In my role as Camilla Parker Bowles’s
biographer I travel the country,
lecturing and talking to people on the
subject of her long and chequered
love affair with Prince Charles.
Before I begin, I ask my audience two
questions: Do they approve of Camilla?
And could they accept her as Queen?
Rarely do reactions vary. Camilla
can always expect to score a 50/50
personal approval rating. But when
it comes to the question of her
becoming Queen, the response is
angry and forthright – no, they do
not want her, and 95 per cent of them
But their reaction is uniform in its
repudiation of the idea of a Queen
And in the countdown to the
royal wedding on 8 April, that can only
bode ill for the future Duchess of
Cornwall and her princely husband.
The recent confession by a
government minister that nothing can
stop Camilla becoming Queen, short
of a change in the law, is a slap in the
face to public opinion. Clarence
House, all too aware of Camilla's
lingering unpopularity, seeks to play
down the news, arguing that the
present plan remains unchanged –
that she will become Princess Consort
when Charles becomes King.
But the fact that courtiers refuse to
rule out a change in plan some time in
the future only serves to underline the
certainty in most people’s minds that
Prince Charles’s secret agenda is to
have Camilla as his Queen. If that is so,
the Prince seriously underestimates the
scale and ferocity of the opposition
ahead. I have seen it – and, I might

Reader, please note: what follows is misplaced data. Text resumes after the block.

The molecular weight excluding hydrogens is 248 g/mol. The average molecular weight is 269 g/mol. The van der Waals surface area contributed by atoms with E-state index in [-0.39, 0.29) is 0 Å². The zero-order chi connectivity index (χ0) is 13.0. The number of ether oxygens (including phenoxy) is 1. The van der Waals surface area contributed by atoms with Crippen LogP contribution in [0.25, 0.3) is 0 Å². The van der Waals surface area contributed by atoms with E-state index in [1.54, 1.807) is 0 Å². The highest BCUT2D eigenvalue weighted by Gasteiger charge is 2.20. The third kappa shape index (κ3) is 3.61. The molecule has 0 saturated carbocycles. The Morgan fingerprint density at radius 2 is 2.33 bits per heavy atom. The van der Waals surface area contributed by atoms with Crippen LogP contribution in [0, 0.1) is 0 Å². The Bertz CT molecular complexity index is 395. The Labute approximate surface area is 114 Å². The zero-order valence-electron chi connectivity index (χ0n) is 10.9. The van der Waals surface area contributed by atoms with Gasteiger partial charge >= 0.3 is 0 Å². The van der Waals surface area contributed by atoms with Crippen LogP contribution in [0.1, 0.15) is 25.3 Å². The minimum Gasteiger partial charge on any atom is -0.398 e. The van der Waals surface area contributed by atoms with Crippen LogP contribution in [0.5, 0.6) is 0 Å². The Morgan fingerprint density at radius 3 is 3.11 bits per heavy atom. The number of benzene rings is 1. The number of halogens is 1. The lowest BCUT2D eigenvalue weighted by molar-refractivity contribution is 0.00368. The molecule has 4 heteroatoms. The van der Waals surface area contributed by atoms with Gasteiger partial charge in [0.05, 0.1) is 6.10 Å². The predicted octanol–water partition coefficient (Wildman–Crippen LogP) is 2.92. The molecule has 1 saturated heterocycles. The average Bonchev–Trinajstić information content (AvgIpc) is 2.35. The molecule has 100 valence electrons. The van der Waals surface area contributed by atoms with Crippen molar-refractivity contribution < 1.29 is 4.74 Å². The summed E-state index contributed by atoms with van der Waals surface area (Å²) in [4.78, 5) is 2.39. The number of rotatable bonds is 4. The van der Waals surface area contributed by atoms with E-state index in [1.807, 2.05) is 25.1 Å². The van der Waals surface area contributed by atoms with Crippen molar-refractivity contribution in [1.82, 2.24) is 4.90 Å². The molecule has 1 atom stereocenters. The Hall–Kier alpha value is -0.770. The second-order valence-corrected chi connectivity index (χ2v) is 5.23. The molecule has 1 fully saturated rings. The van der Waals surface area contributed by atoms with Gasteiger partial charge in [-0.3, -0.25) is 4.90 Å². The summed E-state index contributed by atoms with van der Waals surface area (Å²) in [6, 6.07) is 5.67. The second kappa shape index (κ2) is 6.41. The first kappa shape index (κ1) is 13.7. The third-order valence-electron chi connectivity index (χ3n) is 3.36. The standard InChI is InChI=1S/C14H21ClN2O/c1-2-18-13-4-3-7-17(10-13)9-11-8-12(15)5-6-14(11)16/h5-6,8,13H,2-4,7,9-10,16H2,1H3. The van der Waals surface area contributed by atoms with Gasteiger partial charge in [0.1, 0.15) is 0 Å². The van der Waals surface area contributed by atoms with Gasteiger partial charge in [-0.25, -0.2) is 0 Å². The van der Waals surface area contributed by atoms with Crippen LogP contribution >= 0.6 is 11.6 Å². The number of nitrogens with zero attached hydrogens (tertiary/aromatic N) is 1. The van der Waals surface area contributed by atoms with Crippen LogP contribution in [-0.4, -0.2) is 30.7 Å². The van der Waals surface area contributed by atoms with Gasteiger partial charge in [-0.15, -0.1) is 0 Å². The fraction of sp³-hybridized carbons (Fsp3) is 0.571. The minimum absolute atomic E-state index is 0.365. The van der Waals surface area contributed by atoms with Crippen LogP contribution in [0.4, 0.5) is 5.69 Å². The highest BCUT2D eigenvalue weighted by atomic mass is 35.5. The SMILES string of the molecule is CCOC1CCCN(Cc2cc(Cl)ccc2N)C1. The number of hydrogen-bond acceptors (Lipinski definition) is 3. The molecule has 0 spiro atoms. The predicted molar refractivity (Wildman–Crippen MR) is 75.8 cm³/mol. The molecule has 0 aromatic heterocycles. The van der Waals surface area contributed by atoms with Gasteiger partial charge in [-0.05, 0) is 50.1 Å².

add, it is awesome.
Those who know the Prince now
worry that he is gambling a hardearned
reputation away on a
personal whim. Since graduating
from Cambridge University over 30
years ago, he has worked hard
and successfully at establishing a
reputation as a non-political champion
of the common man.
Trust and the Prince’s Youth Business
Trust, just two of the many charities he
espouses, have raised millions of
pounds and given hope, money and
practical assistance to many young
people. Those who say they would
rather have Prince William as the next
sovereign ignore the many years of
hard graft Charles has put in: he has,
on a professional level, proved himself
more than worthy of kingship.
On a personal level, however, the
story is different. The Diana-Charles-
Camilla triangle has unquestionably
dented his reputation and caused the
focus to shift away from good works
and towards gossip, rumour and
innuendo. Even Charles’s closest allies
say he could – should – have done
something to stop the rot long ago.
But Camilla is a fact. And, as it
happens, not a bad one at that.
Behind every successful man there is a
strong woman, and since Charles’s
divorce she has certainly been that.
It’s now obvious to all but the most
hidebound Diana devotee that
Camilla is good for him, supports him,
does not wish to compete with or
upstage him. Her role in his life is as a
prop, not an adversary.